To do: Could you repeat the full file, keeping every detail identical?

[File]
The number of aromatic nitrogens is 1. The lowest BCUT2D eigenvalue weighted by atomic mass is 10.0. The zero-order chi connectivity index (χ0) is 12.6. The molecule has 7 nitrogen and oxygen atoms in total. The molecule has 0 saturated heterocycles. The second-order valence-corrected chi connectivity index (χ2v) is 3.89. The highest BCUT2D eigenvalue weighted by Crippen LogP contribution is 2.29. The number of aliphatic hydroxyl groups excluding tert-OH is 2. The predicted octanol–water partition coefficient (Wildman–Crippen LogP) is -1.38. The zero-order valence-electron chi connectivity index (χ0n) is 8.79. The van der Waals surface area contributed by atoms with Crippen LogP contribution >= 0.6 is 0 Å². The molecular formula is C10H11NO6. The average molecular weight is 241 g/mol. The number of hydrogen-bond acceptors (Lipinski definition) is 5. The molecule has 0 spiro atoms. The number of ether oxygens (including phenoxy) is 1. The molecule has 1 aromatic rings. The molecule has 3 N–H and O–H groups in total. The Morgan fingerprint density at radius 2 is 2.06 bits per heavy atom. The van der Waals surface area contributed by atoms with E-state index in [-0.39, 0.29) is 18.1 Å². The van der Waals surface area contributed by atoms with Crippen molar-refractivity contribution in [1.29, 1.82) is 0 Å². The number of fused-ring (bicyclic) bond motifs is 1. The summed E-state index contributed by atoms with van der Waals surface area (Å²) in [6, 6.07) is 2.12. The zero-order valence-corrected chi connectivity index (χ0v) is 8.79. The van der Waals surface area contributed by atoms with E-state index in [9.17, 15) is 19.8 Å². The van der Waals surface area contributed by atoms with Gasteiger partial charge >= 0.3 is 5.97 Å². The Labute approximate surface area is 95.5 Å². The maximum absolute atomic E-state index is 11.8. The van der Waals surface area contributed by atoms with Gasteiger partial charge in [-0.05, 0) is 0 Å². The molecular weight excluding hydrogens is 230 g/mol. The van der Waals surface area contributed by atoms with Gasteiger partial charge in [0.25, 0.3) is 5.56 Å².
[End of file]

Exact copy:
The number of aromatic nitrogens is 1. The lowest BCUT2D eigenvalue weighted by atomic mass is 10.0. The zero-order chi connectivity index (χ0) is 12.6. The molecule has 7 nitrogen and oxygen atoms in total. The molecule has 0 saturated heterocycles. The second-order valence-corrected chi connectivity index (χ2v) is 3.89. The highest BCUT2D eigenvalue weighted by Crippen LogP contribution is 2.29. The number of aliphatic hydroxyl groups excluding tert-OH is 2. The predicted octanol–water partition coefficient (Wildman–Crippen LogP) is -1.38. The zero-order valence-electron chi connectivity index (χ0n) is 8.79. The van der Waals surface area contributed by atoms with Crippen LogP contribution >= 0.6 is 0 Å². The molecular formula is C10H11NO6. The average molecular weight is 241 g/mol. The number of hydrogen-bond acceptors (Lipinski definition) is 5. The molecule has 0 spiro atoms. The number of ether oxygens (including phenoxy) is 1. The molecule has 1 aromatic rings. The molecule has 3 N–H and O–H groups in total. The Morgan fingerprint density at radius 2 is 2.06 bits per heavy atom. The van der Waals surface area contributed by atoms with E-state index in [-0.39, 0.29) is 18.1 Å². The van der Waals surface area contributed by atoms with Crippen molar-refractivity contribution in [1.29, 1.82) is 0 Å². The number of fused-ring (bicyclic) bond motifs is 1. The summed E-state index contributed by atoms with van der Waals surface area (Å²) in [6, 6.07) is 2.12. The zero-order valence-corrected chi connectivity index (χ0v) is 8.79. The van der Waals surface area contributed by atoms with E-state index in [9.17, 15) is 19.8 Å². The van der Waals surface area contributed by atoms with Gasteiger partial charge >= 0.3 is 5.97 Å². The Labute approximate surface area is 95.5 Å². The maximum absolute atomic E-state index is 11.8. The van der Waals surface area contributed by atoms with Gasteiger partial charge in [-0.05, 0) is 0 Å². The molecular weight excluding hydrogens is 230 g/mol. The van der Waals surface area contributed by atoms with Gasteiger partial charge in [0.25, 0.3) is 5.56 Å².